But for sqNSCLC with a PD-L1 expression <50%, National Comprehensive Cancer Network (NCCN), American Society of Clinical Oncology (ASCO) and European Society for Medical Oncology (ESMO) still recommended until recently the platinum-based doublet chemotherapy regimen in first line (9). Indeed, NIVOLUMAB monotherapy in first line failed to demonstrate a benefit for stage IV sqNSCLC with PD-L1 positive tumors but with an expression ≥5% [median OS 14.4 vs. 13.2 months HR 1.02 (95% CI: 0.80–1.30)] (10).

We might hypothesize that the combination of PEMBROLIZUMAB to platinum-based chemotherapy lead to improved response rate (RR) and OS by sensitizing tumor with PD-L1 expression <50% to immunotherapy.

Combination of ICI and chemotherapy showed relevant benefit in OS in non-squamous NSCLC: PEMBROLIZUMAB + platinum-based drug and PEMETREXED in the KEYNOTE-189 [OS at 12 months was 69.2% (95% CI: 64.1–73.8) vs. 49.4% (95% CI: 42.1–56.2) HR 0.49 (95% CI: 0.38–0.64) P<0.001] (11), ATEZOLIZUMAB in the IMpower 150 study (association to CARBOPLATIN, PACLITAXEL and BEVACIZUMAB) [median OS 19.2 vs. 14.7 months HR 0.78 (95% CI: 0.64–0.96 P=0.02] (12) and IMpower 130 study (combination to CARBOPLATIN and NAB-PACLITAXEL) [median OS 18.6 months (95% CI: 16.0–21.2) vs. 13.9 months (12.0–18.7) HR 0.79 (95% CI: 0.64–0.98) P=0.033] (13).


The KEYNOTE-407 trial

KEYNOTE-407 study was conducted at the same time of these studies, and assessed the association of platinum-based chemotherapy and PEMBROLIZUMAB in squamous NSCLC. This study (14) is a prospective double-blind multicentric randomized placebo controlled trial and assessed the addition of PEMBROLIZUMAB to chemotherapy with CARBOPLATIN and either PACLITAXEL or nanoparticule albumin-bound (nab)-PACLITAXEL in the first-line setting for stage IV sqNSCLC. It is the first phase 3 trial evaluating in first line the association of PEMBROLIZUMAB to the standard chemotherapy regimen in stage 4 sqNSCLC.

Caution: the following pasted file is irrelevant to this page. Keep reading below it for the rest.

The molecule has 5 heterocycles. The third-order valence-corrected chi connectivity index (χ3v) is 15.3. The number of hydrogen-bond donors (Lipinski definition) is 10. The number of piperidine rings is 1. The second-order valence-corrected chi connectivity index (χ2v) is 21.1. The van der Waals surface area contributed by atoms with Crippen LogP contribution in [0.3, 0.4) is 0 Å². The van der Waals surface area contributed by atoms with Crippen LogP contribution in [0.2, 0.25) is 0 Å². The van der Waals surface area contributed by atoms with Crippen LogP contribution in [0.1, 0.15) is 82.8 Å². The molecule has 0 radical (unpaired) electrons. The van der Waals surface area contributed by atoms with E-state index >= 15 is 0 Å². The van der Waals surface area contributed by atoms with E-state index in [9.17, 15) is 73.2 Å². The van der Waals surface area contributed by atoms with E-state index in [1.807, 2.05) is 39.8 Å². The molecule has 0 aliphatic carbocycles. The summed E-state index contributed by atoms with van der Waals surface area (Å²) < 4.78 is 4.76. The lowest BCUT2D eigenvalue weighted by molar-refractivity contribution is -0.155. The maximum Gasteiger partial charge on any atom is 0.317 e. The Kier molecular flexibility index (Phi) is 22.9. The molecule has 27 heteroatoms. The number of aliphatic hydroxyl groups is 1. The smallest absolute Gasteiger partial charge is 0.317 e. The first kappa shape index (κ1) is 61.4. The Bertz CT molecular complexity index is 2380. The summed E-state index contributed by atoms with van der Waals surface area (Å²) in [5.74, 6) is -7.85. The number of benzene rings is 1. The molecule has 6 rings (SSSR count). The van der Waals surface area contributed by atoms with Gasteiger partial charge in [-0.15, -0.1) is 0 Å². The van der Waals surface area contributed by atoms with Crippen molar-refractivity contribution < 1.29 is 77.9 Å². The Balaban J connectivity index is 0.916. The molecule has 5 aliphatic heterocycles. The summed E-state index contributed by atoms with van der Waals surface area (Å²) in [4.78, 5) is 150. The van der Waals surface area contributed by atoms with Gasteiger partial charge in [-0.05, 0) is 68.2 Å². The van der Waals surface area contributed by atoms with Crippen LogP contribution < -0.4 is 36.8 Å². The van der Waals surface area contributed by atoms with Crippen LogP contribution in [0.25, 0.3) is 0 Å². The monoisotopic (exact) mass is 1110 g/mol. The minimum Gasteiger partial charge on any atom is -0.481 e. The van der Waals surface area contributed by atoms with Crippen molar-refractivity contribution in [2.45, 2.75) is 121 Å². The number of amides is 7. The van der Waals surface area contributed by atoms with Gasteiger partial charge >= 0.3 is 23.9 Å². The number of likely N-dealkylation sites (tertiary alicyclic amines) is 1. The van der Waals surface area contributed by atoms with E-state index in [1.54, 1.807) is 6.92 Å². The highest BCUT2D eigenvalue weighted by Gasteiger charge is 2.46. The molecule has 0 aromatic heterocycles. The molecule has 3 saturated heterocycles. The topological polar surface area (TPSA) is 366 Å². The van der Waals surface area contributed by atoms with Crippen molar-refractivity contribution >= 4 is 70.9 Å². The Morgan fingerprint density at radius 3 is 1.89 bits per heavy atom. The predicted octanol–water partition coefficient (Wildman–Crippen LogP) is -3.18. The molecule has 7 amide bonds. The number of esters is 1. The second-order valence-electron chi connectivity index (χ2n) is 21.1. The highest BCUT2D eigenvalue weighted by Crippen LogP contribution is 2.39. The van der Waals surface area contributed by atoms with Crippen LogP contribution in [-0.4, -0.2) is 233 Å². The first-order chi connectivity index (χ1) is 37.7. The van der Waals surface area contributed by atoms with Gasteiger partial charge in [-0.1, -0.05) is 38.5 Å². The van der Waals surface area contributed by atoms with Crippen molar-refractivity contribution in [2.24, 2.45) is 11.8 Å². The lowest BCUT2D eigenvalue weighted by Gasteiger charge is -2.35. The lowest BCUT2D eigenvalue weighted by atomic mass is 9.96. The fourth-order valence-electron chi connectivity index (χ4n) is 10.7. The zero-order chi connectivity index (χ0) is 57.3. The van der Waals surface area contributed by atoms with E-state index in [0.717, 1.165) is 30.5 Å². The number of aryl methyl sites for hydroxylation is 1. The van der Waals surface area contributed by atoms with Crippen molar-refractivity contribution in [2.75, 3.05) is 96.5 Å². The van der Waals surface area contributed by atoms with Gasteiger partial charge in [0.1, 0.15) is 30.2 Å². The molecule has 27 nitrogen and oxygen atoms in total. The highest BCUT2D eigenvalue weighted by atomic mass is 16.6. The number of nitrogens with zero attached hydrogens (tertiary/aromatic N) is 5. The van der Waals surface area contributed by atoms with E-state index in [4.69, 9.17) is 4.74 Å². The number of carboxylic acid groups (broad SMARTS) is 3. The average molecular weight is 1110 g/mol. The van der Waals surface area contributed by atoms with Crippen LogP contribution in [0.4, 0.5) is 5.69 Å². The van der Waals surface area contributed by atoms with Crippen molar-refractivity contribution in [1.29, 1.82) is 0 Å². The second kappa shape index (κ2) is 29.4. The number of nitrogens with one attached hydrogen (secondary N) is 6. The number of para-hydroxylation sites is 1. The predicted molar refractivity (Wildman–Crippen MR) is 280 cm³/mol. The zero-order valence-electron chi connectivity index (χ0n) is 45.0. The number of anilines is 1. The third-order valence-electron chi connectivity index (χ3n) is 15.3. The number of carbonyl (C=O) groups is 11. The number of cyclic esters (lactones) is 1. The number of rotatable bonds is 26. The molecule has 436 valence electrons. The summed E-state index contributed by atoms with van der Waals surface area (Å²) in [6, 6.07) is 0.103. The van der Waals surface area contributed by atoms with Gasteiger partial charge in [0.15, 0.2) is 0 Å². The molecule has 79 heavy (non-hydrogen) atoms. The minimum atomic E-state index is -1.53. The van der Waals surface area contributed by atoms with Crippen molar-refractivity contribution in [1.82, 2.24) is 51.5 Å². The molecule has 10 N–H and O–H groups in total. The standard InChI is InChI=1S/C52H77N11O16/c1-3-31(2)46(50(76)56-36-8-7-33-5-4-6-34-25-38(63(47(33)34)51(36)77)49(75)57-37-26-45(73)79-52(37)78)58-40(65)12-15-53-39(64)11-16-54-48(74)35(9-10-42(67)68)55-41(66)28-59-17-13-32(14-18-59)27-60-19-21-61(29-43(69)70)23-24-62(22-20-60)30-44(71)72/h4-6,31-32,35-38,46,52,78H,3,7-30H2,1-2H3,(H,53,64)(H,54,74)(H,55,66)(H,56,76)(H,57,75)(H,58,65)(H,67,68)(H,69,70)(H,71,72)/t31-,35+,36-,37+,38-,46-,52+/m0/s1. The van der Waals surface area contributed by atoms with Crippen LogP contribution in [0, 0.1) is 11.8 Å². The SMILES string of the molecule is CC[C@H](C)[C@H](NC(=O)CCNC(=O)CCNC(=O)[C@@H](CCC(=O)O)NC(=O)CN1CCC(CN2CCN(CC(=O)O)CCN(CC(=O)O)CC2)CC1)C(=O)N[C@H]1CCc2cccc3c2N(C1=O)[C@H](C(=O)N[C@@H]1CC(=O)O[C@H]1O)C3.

Eligibility criteria were common ICI clinical trials criteria. Randomization was stratified according to PD-L1 status (assessed by IHC 22C3 pharmDx assay) (63.1% of patients), taxane choice (60.1% of PACLITAXEL), and geographic region (19% of East Asia). Response was assessed by blinded independent central radiologists. Patients were randomly assigned to receive either PEMBROLIZUMAB 200 mg or saline placebo every 3 weeks up to 35 cycles. For the first 4 cycles, they all also received chemotherapy by CARBOPLATIN AUC 6 (Area Under the concentration-time Curve of 6 mg) and either PACLITAXEL 200 mg/m2 or NAB-PACLITAXEL 100 mg/m2 on days 1, 8 and 15.

Paz-Ares et al. reported the results of the prespecified second interim analysis (14). 559 patients were included in 125 sites, 278 were assigned to PEMBROLIZUMAB group and 281 to placebo group.

This trial met its co-primary endpoints. Median OS was 15.9 months (95% CI: 13.2–NR) in PEMBROLIZUMAB group versus 11.3 (95% CI: 9.5–14.8) [HR 0.64 (95% CI: 0.49–0.85) P<0.001]. This result persisted in PD-L1 subgroup analysis with an estimated 1-year survival rate of 64.2%, 65.9% and 63.4% in respectively PD-L1 <1%, 1–49% and >50% groups, versus 43.3%, 50% and 51% (HR 0.61, 0.57 and 0.64). The benefit persisted regardless of other stratification factors (geographic region and taxane choice).

Median progression-free survival (PFS) was also significantly higher in the PEMBROLIZUMAB group: 6.4 (95% CI: 6.2–8.3) vs. 4.8 months (95% CI: 4.3–5.7) [HR 0.56 (95% CI: 0.45–0.70) P<0.001]. But interestingly, on the opposite for OS, PEMBROLIZUMAB effect on response increased incrementally with PD-L1 expression (HR 0.68 vs. 0.49 for PD-L1 <1% vs. >1%; and HR 0.56 vs. 0.37 for PD-L1 1–49% vs. >50%).

Tolerance profile was the same as expected for a combination therapy with anti PD-1 and chemotherapy. There was the same rate of grade 3 or higher events between the 2 groups (69.8% and 68.2%). But there were more grade 5 events in the PEMBROLIZUMAB group (23 patients 8.3% versus 18 6.4%) even it was not significant. Discontinuation of any or both treatments were twice more frequent in PEMBROLIZUMAB group than in placebo one (24.4% vs. 11.8% and 13.3% vs. 6.4%).